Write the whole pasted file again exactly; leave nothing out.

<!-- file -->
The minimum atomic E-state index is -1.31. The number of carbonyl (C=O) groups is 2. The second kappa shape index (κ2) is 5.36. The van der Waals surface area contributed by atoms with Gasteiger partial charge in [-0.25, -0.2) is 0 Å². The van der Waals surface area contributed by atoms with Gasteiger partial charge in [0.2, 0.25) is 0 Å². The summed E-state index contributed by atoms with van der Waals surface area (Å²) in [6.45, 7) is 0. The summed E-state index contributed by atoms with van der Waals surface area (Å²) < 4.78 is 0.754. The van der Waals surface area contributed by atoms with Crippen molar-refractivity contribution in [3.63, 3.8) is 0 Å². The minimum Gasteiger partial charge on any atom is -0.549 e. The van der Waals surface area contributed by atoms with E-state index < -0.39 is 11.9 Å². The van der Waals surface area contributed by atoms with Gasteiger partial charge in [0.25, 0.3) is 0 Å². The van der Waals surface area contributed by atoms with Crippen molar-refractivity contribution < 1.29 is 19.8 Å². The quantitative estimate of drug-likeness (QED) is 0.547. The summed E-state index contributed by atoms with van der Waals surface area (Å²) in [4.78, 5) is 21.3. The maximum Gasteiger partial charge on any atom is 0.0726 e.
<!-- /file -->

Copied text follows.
The minimum atomic E-state index is -1.31. The number of carbonyl (C=O) groups is 2. The second kappa shape index (κ2) is 5.36. The van der Waals surface area contributed by atoms with Gasteiger partial charge in [-0.25, -0.2) is 0 Å². The van der Waals surface area contributed by atoms with Gasteiger partial charge in [0.2, 0.25) is 0 Å². The summed E-state index contributed by atoms with van der Waals surface area (Å²) in [6.45, 7) is 0. The summed E-state index contributed by atoms with van der Waals surface area (Å²) < 4.78 is 0.754. The van der Waals surface area contributed by atoms with Crippen molar-refractivity contribution in [3.63, 3.8) is 0 Å². The minimum Gasteiger partial charge on any atom is -0.549 e. The van der Waals surface area contributed by atoms with E-state index < -0.39 is 11.9 Å². The van der Waals surface area contributed by atoms with Gasteiger partial charge in [0.25, 0.3) is 0 Å². The van der Waals surface area contributed by atoms with Crippen molar-refractivity contribution < 1.29 is 19.8 Å². The quantitative estimate of drug-likeness (QED) is 0.547. The summed E-state index contributed by atoms with van der Waals surface area (Å²) in [4.78, 5) is 21.3. The maximum Gasteiger partial charge on any atom is 0.0726 e.